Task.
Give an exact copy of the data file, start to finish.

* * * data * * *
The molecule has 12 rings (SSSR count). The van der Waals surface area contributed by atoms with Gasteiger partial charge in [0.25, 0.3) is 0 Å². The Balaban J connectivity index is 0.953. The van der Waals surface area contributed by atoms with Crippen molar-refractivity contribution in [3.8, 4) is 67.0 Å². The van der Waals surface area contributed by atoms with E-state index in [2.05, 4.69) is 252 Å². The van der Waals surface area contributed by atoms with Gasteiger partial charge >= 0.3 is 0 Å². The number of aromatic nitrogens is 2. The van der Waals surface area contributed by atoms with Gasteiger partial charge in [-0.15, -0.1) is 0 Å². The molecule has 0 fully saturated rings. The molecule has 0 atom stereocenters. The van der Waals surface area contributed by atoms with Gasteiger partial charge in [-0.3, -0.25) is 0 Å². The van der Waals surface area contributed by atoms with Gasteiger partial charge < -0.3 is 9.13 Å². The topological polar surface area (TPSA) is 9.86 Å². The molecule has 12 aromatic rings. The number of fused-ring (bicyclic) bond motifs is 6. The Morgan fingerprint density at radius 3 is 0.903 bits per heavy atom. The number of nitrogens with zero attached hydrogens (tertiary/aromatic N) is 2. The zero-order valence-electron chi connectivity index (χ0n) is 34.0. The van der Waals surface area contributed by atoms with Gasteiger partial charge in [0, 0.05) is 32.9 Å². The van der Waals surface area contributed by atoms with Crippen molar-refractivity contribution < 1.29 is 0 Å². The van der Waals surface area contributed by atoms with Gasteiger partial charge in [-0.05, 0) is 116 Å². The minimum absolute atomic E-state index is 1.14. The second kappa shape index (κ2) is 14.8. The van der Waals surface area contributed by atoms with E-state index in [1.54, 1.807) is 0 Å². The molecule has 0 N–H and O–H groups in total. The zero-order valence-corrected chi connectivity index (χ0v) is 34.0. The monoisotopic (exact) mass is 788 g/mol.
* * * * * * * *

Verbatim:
The molecule has 12 rings (SSSR count). The van der Waals surface area contributed by atoms with Gasteiger partial charge in [0.25, 0.3) is 0 Å². The Balaban J connectivity index is 0.953. The van der Waals surface area contributed by atoms with Crippen molar-refractivity contribution in [3.8, 4) is 67.0 Å². The van der Waals surface area contributed by atoms with E-state index in [2.05, 4.69) is 252 Å². The van der Waals surface area contributed by atoms with Gasteiger partial charge >= 0.3 is 0 Å². The number of aromatic nitrogens is 2. The van der Waals surface area contributed by atoms with Gasteiger partial charge in [-0.15, -0.1) is 0 Å². The molecule has 0 fully saturated rings. The molecule has 0 atom stereocenters. The van der Waals surface area contributed by atoms with Gasteiger partial charge in [-0.3, -0.25) is 0 Å². The van der Waals surface area contributed by atoms with Gasteiger partial charge < -0.3 is 9.13 Å². The topological polar surface area (TPSA) is 9.86 Å². The molecule has 12 aromatic rings. The number of fused-ring (bicyclic) bond motifs is 6. The Morgan fingerprint density at radius 3 is 0.903 bits per heavy atom. The number of nitrogens with zero attached hydrogens (tertiary/aromatic N) is 2. The zero-order valence-electron chi connectivity index (χ0n) is 34.0. The van der Waals surface area contributed by atoms with Gasteiger partial charge in [0, 0.05) is 32.9 Å². The van der Waals surface area contributed by atoms with Crippen molar-refractivity contribution < 1.29 is 0 Å². The van der Waals surface area contributed by atoms with Gasteiger partial charge in [-0.05, 0) is 116 Å². The minimum absolute atomic E-state index is 1.14. The second kappa shape index (κ2) is 14.8. The van der Waals surface area contributed by atoms with E-state index in [1.54, 1.807) is 0 Å². The molecule has 0 N–H and O–H groups in total. The zero-order valence-corrected chi connectivity index (χ0v) is 34.0. The monoisotopic (exact) mass is 788 g/mol.